If you are experiencing pain or pressure in the ball of your foot, contact our Long Beach office today for an appointment by calling: (562) 420-9800.

Published in Toe Pain
Thursday, 30 August 2018 16:39

Common Cause of Heel Pain in Children

At Superior Foot & Ankle Care Center we know that tracking down the source of foot pain in children can be challenging. A condition that often affects children between the ages of 8 and 14 is Sever’s Disease, also known as calcaneal apophysitis. Until your child passes through puberty, his or her legs and feet continue to grow and develop. Sometimes the heel bone can grow faster than the tendons and muscles of the leg. This can result in a feeling of tightness and pressure in the heel. The back of the growth plate has a vulnerable spot where new bone growth forms. Continuous stress on the heel caused by running, jumping and wearing cleats can inflame the growth plate. High-risk sports include soccer, football, track, basketball and gymnastics.

Signs and Symptoms

Pain in the bottom of the heel, a loss of flexibility, or a feeling of tiredness in the foot are the primary symptoms of Sever’s Disease. There also may be some swelling in the affected area. Young children, however, may not be able to articulate their symptoms. Look for these signs that heel or other foot pain may be occurring:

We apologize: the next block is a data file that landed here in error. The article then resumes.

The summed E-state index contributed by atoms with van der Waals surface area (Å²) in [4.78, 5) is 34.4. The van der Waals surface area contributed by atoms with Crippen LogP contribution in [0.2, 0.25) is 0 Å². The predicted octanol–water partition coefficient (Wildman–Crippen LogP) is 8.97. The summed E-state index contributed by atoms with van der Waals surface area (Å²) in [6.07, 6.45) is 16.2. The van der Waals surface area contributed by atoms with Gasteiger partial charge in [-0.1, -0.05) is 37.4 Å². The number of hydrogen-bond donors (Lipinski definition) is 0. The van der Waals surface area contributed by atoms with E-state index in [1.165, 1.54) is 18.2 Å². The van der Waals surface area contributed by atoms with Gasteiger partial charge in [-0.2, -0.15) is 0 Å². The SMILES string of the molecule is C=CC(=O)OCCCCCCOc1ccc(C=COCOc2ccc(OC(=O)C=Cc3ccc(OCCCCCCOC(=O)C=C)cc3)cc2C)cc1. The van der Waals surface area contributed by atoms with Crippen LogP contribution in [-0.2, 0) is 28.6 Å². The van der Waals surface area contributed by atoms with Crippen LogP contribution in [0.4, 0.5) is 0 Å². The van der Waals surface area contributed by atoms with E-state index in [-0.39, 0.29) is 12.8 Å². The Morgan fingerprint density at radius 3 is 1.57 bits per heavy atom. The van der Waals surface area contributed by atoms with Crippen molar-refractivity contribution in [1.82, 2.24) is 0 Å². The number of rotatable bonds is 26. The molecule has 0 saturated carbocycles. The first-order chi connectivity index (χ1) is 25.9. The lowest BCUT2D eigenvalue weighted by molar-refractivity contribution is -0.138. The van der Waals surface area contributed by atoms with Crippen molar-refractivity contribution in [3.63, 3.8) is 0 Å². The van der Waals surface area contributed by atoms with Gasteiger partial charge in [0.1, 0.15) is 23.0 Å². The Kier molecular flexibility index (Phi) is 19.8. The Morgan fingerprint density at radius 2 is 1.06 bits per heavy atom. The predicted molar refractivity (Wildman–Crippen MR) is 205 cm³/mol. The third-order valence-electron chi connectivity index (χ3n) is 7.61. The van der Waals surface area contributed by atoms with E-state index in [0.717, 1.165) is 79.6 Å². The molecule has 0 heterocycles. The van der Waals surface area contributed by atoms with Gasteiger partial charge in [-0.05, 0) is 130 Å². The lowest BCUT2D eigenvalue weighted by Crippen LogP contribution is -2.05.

• Limping
  • Walking on tip toes
  • Claiming to be tired and not wanting to play
  • Avoiding sports and other physical activities that your child usually enjoys

Getting Relief

Our podiatrists, Dr. Victoria Foley and Dr. Constance Omelas will develop a treatment plan to help relieve pain and inflammation. This will most likely include resting the heel and avoiding sports and activities that aggravate it as well as any of the following:

  • Icing the heel
  • Anti-inflammatory medications
  • Heel cushion inserts or orthotics